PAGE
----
The Taiwan Association for Human Rights yesterday lodged a protest with the National Police Administration (NPA) and the Ministry of Justice over a notice recently issued by the ministry stating that police officers are entitled to their privacy and therefore members of the public must obtain their consent before filming them.
The statement stemmed from an incident in September last year in which two college students were stopped by police in Greater Kaohisung and given tickets for driving illegally modified scooters.
Throughout the incident, the students were filming the officers and when they ignored the police’s warning that the students had to obtain their consent before filming them, they were brought to a police station and served notices for obstructing the officers from performing their duty.
The incident caused a public outcry, which prompted Greater Kaohsiung Mayor Chen Chu (陳菊) to issue a statement calling on the police to respect the rights of the public and know which could not be crossed in the line of duty.
NPA official Huang Kuo-chen (黃國珍) yesterday said that under the principle of investigative confidentiality, citizens who are filing complaints or are under investigation at any police station are not allowed to conduct any form of evidence-gathering, such as filming.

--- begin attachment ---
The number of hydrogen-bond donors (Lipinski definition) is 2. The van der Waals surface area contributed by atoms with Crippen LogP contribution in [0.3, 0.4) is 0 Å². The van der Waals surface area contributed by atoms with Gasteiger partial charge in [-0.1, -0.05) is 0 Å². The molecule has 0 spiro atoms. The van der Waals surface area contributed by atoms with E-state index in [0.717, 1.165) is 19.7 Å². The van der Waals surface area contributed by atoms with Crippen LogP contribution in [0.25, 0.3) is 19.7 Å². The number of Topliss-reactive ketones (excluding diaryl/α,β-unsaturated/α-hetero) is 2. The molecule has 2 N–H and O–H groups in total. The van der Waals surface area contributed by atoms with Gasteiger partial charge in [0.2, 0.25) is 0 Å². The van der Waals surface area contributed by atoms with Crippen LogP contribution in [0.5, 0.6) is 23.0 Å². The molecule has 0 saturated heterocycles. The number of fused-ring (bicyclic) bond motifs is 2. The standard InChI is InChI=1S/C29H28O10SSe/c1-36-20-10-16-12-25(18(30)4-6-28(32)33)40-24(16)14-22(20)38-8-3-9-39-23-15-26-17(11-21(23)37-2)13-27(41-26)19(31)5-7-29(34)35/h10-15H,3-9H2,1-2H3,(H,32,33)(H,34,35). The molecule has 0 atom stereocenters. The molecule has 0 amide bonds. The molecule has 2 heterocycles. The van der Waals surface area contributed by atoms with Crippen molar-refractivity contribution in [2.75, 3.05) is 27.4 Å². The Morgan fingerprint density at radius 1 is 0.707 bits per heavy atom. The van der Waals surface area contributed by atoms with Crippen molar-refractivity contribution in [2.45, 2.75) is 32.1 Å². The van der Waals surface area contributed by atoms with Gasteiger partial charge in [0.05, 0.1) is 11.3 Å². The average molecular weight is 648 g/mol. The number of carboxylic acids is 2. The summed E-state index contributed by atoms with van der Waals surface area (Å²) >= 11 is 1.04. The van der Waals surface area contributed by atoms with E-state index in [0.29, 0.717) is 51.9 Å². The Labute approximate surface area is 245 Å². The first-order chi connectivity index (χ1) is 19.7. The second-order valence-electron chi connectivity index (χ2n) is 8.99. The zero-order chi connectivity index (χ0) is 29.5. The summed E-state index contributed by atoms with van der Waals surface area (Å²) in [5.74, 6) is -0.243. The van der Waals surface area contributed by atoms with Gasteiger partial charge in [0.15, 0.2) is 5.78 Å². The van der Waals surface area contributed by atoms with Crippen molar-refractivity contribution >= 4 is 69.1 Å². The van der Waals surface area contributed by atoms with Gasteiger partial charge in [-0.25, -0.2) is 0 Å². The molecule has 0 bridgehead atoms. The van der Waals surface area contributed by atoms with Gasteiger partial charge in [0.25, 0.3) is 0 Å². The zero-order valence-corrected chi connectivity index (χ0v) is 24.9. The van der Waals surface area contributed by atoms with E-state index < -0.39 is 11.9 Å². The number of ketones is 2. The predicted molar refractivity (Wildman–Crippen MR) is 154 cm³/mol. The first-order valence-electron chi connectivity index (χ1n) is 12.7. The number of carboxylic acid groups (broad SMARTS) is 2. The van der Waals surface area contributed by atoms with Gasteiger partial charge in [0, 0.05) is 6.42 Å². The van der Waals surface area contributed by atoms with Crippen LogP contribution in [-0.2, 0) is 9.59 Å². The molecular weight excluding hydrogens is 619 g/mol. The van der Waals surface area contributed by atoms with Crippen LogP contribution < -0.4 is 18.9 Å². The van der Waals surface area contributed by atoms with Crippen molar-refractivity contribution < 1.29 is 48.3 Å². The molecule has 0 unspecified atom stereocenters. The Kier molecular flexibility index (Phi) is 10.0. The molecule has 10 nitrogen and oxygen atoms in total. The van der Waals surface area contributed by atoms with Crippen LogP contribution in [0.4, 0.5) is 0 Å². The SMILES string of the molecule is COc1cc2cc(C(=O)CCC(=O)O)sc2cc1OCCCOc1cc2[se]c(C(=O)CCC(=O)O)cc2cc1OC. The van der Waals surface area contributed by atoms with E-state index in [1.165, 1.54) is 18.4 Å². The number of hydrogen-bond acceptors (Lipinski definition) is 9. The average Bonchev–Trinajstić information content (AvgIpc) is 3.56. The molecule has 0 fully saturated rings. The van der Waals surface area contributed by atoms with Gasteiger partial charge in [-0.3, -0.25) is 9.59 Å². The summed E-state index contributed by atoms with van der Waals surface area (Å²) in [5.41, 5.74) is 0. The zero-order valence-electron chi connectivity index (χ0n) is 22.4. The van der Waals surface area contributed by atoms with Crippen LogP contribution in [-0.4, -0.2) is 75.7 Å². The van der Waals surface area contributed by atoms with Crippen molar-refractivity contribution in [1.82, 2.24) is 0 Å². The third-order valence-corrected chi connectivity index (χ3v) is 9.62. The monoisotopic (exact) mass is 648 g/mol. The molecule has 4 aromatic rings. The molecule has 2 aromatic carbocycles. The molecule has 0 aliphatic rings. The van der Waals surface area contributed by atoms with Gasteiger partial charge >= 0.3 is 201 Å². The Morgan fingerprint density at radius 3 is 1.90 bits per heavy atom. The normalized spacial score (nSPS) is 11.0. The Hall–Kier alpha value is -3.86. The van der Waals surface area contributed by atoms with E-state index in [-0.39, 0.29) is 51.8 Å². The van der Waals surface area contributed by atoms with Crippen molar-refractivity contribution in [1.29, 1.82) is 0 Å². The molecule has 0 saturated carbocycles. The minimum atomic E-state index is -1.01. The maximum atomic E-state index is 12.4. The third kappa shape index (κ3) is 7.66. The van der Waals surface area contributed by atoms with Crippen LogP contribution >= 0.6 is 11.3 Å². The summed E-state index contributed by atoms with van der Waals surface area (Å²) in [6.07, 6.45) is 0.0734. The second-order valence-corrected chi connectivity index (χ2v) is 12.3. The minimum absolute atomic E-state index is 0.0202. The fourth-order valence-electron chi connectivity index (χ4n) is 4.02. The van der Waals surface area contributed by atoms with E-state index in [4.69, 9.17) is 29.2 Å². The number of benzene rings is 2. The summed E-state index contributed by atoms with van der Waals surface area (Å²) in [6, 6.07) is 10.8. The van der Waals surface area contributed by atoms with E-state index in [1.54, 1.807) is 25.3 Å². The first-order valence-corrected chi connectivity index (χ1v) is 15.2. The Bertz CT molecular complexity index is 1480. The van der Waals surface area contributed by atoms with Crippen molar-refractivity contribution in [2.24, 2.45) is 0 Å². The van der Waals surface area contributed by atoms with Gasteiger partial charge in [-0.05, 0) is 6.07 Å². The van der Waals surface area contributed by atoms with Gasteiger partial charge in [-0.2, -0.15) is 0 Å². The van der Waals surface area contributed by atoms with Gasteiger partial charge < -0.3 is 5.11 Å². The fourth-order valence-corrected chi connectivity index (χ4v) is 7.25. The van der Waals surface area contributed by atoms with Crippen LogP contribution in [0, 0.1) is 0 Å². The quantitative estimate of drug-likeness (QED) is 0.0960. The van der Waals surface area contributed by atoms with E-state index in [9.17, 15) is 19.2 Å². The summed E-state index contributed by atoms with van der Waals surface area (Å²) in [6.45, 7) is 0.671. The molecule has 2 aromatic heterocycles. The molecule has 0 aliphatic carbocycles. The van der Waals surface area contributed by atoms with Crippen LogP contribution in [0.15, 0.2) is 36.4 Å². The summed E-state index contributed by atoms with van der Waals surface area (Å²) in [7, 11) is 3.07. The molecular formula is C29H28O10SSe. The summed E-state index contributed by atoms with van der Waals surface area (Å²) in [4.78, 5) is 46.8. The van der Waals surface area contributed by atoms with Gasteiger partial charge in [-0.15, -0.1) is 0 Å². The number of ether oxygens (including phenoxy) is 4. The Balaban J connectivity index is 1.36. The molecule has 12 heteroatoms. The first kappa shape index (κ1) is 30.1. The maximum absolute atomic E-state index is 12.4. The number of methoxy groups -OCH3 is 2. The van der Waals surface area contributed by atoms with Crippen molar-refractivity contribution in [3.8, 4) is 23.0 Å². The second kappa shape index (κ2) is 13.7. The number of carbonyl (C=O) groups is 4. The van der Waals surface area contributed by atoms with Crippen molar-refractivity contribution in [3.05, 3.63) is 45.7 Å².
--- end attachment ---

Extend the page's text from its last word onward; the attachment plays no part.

However, if the citizen is in a public space and their evidence-gathering does not obstruct police from performing their duty, then no rule forbids them to do so.
Huang’s comments met with jeers from the protesters, who asked him to elaborate on the exact definition of “obstruction of duty.”
Taiwan Association for Human Rights convener Lai Chung-chiang (賴中強) called the notice absurd.
“Citizens’ rights are most vulnerable when a the police are performing their duties, so if the public is unable to gather evidence against potential malfeasance, how can they protect themselves?” Lai said.
The association also gave the NPA a black stocking as a symbolic “gift,” saying that officers should wear them over their heads while on duty “to protect their privacy.”
Deputy Minister of Justice Chen Shou-huang (陳守煌) said claiming that police have a right to privacy while on duty in public areas was unreasonable, adding that the ministry would look into the issue.